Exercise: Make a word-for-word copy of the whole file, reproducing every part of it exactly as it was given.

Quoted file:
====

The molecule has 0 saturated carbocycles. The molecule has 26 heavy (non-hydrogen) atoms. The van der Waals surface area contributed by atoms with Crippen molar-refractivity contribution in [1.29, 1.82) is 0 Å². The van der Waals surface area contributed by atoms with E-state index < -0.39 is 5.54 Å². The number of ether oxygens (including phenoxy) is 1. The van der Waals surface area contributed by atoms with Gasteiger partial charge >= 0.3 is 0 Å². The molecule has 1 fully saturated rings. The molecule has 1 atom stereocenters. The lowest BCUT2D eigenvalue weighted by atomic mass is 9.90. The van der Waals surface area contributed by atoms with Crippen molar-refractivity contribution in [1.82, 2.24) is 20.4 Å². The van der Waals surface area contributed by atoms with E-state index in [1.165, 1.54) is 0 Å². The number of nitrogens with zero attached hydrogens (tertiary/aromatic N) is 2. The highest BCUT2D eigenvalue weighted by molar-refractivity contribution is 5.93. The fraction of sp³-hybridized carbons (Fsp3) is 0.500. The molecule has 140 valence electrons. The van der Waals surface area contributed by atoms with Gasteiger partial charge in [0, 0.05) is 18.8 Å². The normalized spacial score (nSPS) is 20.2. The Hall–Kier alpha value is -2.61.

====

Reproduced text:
The molecule has 0 saturated carbocycles. The molecule has 26 heavy (non-hydrogen) atoms. The van der Waals surface area contributed by atoms with Crippen molar-refractivity contribution in [1.29, 1.82) is 0 Å². The van der Waals surface area contributed by atoms with E-state index < -0.39 is 5.54 Å². The number of ether oxygens (including phenoxy) is 1. The van der Waals surface area contributed by atoms with Gasteiger partial charge >= 0.3 is 0 Å². The molecule has 1 fully saturated rings. The molecule has 1 atom stereocenters. The lowest BCUT2D eigenvalue weighted by atomic mass is 9.90. The van der Waals surface area contributed by atoms with Crippen molar-refractivity contribution in [1.82, 2.24) is 20.4 Å². The van der Waals surface area contributed by atoms with E-state index in [1.165, 1.54) is 0 Å². The number of nitrogens with zero attached hydrogens (tertiary/aromatic N) is 2. The highest BCUT2D eigenvalue weighted by molar-refractivity contribution is 5.93. The fraction of sp³-hybridized carbons (Fsp3) is 0.500. The molecule has 140 valence electrons. The van der Waals surface area contributed by atoms with Gasteiger partial charge in [0, 0.05) is 18.8 Å². The normalized spacial score (nSPS) is 20.2. The Hall–Kier alpha value is -2.61.